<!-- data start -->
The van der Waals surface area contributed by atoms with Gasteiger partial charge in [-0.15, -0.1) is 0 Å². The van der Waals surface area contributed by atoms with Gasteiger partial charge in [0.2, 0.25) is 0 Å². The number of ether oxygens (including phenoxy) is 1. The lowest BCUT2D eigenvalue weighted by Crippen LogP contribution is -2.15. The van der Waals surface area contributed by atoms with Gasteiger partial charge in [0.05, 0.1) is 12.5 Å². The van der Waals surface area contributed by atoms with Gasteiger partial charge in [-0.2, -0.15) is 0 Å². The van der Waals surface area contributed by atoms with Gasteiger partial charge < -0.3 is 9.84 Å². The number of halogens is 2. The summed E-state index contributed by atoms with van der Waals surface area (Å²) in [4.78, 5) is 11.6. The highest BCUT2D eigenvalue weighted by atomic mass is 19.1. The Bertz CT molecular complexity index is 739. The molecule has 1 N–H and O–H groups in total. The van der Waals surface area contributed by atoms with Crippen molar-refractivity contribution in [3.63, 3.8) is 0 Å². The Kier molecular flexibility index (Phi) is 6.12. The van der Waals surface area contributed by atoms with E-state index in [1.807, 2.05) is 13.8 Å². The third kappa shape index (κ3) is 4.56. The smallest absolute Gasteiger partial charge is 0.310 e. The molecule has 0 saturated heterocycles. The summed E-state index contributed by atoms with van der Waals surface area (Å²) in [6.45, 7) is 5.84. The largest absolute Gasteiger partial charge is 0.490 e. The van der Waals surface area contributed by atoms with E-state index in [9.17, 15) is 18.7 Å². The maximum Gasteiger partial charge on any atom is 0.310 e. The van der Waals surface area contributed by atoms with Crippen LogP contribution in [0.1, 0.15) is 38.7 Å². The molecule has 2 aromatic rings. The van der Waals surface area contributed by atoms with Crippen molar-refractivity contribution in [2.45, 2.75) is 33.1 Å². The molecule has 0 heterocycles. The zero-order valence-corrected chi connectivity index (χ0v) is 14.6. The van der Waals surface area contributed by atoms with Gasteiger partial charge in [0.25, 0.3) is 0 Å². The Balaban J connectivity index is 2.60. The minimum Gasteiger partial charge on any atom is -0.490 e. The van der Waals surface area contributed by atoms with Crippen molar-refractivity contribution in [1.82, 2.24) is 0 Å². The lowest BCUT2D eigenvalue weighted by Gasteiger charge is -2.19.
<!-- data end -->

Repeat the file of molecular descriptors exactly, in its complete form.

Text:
The van der Waals surface area contributed by atoms with Gasteiger partial charge in [-0.15, -0.1) is 0 Å². The van der Waals surface area contributed by atoms with Gasteiger partial charge in [0.2, 0.25) is 0 Å². The number of ether oxygens (including phenoxy) is 1. The lowest BCUT2D eigenvalue weighted by Crippen LogP contribution is -2.15. The van der Waals surface area contributed by atoms with Gasteiger partial charge in [0.05, 0.1) is 12.5 Å². The van der Waals surface area contributed by atoms with Gasteiger partial charge in [-0.2, -0.15) is 0 Å². The van der Waals surface area contributed by atoms with Gasteiger partial charge < -0.3 is 9.84 Å². The number of halogens is 2. The summed E-state index contributed by atoms with van der Waals surface area (Å²) in [4.78, 5) is 11.6. The highest BCUT2D eigenvalue weighted by atomic mass is 19.1. The Bertz CT molecular complexity index is 739. The molecule has 1 N–H and O–H groups in total. The van der Waals surface area contributed by atoms with Crippen molar-refractivity contribution in [3.63, 3.8) is 0 Å². The Kier molecular flexibility index (Phi) is 6.12. The van der Waals surface area contributed by atoms with E-state index in [1.807, 2.05) is 13.8 Å². The third kappa shape index (κ3) is 4.56. The smallest absolute Gasteiger partial charge is 0.310 e. The molecule has 0 saturated heterocycles. The summed E-state index contributed by atoms with van der Waals surface area (Å²) in [6.45, 7) is 5.84. The largest absolute Gasteiger partial charge is 0.490 e. The van der Waals surface area contributed by atoms with E-state index in [9.17, 15) is 18.7 Å². The maximum Gasteiger partial charge on any atom is 0.310 e. The van der Waals surface area contributed by atoms with Crippen LogP contribution in [0.1, 0.15) is 38.7 Å². The molecule has 2 aromatic rings. The van der Waals surface area contributed by atoms with Crippen molar-refractivity contribution in [2.45, 2.75) is 33.1 Å². The molecule has 0 heterocycles. The zero-order valence-corrected chi connectivity index (χ0v) is 14.6. The van der Waals surface area contributed by atoms with Gasteiger partial charge in [0.25, 0.3) is 0 Å². The Balaban J connectivity index is 2.60. The minimum Gasteiger partial charge on any atom is -0.490 e. The van der Waals surface area contributed by atoms with Crippen molar-refractivity contribution in [1.82, 2.24) is 0 Å². The lowest BCUT2D eigenvalue weighted by Gasteiger charge is -2.19.